I don't usually like posting full articles, but I really loved this story from the NYTimes.com and want to make sure it's saved here for posterity. These are my kind of people.
By MELISSA SANFORD
The New York Times
Published: June 28, 2004
SALT LAKE CITY, June 27 - While missionaries explained the Mormon faith and young brides posed for their wedding pictures in Temple Square, a group set apart by their bright orange vests had another mission entirely - witnessing and abetting one of the most basic coming-of-age rituals in nature.
Two peregrine falcons are teaching their two fledglings to fly in the middle of Temple Square, the headquarters of the Mormon Church and the most popular tourist site in Salt Lake City, with a cadre of human volunteers keeping a daylight watch under the nest, prepared to act as a safety net.
Peregrine falcons usually nest on high cliffs, but some make their homes on tall buildings and bridges in urban areas.
It takes a young falcon, known as an eyas, a week or so to learn to fly - a period that Bob Walters of the Utah Division of Wildlife Resources refers to as Hell Week.
Flight training for young falcons that are born in urban areas is all the more treacherous because they often crash into buildings or fly into traffic. When that happens, Mr. Walters said, "it wrecks your whole day."
Every city with peregrine falcon nests has a different approach. New York City has 15 nests, said Chris Naderski of the city's Department of Environmental Protection. Some are monitored by 24-hour Web cameras, some by bird-watchers and some by bridge workers.
In California there is one volunteer in Los Angeles, where falcons are nesting on buildings along Wilshire Boulevard, and another in the Bay Area, where falcons are living on the Golden Gate Bridge, said Brian Walton of the Predatory Bird Research Group at the University of California, Santa Cruz.
Here in Salt Lake City, volunteers - clad in bright orange vests with reflective yellow strips so they can be easily seen by drivers - have taken shifts over the last two weeks watching over the nest and its fledglings. Utah's Department of Transportation has installed large orange signs: "Falcon bird watch area. Prepare to stop."
"If a bird flies into the street, Bob will try and catch it and I'm supposed to throw myself in front of the cars," said June Ryburn, 75, a retired office manager who has spent 13 hours a day watching the birds.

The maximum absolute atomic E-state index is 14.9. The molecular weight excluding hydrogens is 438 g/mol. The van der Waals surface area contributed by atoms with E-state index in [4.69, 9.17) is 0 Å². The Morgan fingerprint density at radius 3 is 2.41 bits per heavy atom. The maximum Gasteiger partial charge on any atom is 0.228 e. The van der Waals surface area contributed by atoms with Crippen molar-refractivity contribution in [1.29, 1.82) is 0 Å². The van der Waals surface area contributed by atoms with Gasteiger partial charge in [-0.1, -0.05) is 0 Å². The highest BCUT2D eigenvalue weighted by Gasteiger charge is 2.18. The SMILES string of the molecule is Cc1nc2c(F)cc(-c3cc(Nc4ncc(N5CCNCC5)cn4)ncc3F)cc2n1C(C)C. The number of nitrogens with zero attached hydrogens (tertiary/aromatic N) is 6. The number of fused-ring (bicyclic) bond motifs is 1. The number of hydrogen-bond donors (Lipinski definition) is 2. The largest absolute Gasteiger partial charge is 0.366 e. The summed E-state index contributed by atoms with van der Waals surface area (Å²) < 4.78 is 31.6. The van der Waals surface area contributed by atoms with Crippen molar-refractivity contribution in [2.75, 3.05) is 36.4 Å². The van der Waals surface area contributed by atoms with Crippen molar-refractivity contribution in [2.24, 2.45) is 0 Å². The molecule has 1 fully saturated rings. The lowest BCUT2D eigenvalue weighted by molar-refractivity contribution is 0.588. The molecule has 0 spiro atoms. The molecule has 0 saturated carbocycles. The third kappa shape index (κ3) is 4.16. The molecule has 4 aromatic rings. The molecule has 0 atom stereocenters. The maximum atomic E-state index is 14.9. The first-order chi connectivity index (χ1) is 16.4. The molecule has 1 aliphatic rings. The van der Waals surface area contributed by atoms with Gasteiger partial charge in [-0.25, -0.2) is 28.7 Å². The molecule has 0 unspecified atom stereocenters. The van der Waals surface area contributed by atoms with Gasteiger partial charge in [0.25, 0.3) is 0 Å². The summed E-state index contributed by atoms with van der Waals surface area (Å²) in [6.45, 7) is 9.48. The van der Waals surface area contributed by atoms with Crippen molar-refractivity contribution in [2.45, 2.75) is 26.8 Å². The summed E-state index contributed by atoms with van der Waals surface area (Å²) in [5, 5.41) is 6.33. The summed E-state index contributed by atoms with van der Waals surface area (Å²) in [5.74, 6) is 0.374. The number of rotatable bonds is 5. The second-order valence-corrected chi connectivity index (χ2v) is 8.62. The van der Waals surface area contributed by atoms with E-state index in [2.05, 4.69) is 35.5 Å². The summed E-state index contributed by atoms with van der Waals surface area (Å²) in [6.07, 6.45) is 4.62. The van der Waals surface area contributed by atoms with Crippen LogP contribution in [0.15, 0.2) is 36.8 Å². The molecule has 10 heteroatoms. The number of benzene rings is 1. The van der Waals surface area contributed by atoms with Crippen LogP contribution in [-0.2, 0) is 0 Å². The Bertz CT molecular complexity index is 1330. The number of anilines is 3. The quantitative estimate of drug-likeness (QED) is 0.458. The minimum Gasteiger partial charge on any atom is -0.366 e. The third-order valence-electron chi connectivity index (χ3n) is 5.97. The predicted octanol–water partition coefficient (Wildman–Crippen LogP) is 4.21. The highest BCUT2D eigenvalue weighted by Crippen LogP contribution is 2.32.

There were only about 200 American peregrine falcons left in North America in the 1970's, and they were considered an endangered species until 1999. Now there are more than 3,000, according to the federal Fish and Wildlife Service. Their recovery is due in part to the banning of the pesticide DDT, which weakened falcon eggshells, and in part to the breeding of falcons in captivity.
But the urban landscape remains a threat to the birds. The survival rate for falcons is about 40 percent in cities and about 50 percent in the wild, said Dr. Bill A. Burnham, president of the Peregrine Fund, an organization that works to save peregrine falcons and other birds of prey.
Of 16 eyases in Salt Lake City between 1986 and 1996, when peregrine falcons were last spotted downtown, five died, three from flying into traffic or buildings and two from disease, Mr. Walters said. Six of the survivors had help from bird-watchers, he said, including one baby falcon he caught as it was flying into traffic.
At Temple Square last week, Mr. Walters said, the young male falcon tried flying before his sister, but navigating Salt Lake City proved difficult. He flew over traffic but slammed into the window of a bank and then hit a nearby mall.
"When he was crashing into the building, I was running across the street, stopping traffic and saying, 'Don't hit me, I have to save this bird,' " said Nate Everts, 26, a volunteer falcon watcher.
Somehow the bird bounced off the second building and flew back to Temple Square uninjured. This time he landed on the Mormon Temple, the most sacred building of the faith.
"They chose the right spot," said LaNita Larsen, 59, a bird-watcher. "There are a lot of people praying while their babies learn to fly."
The bird-watchers stand out amid Temple Square's meticulously groomed gardens. It is hard to miss their binoculars, shorts and orange mesh vests.
They were monitoring the young female until late Wednesday night as she struggled to take her first flight. She stood on the edge of her nest and peered at the 10-story drop below. She flapped her wings and dangled one leg off the edge, but she did not move. She yelped loudly when her parents flew by.
A crowd quickly gathered on the ground. The bird-watchers focused their binoculars on the nest and talked with one another via walkie-talkies. One volunteer sat on the walkway with a towel, waiting to catch the baby bird if she happened to fall. Two more were stationed on the side of the street, waiting to run into traffic if necessary.
The Holloways, a Mormon couple from Sequim, Wash., were visiting with their seven children when they noticed all the commotion.
"We thought everybody was looking at the prophet," said McKenna Holloway, 18, referring to Gordon B. Hinckley, the president of the church. "Then we realized they were looking at birds."
At 6:54 a.m. Thursday, Mr. Walters was already back at work and saw the female eyas take her first flight. Hell Week is not over yet, but he and his weary team are hoping the birds will soon have enough experience to navigate the city safely.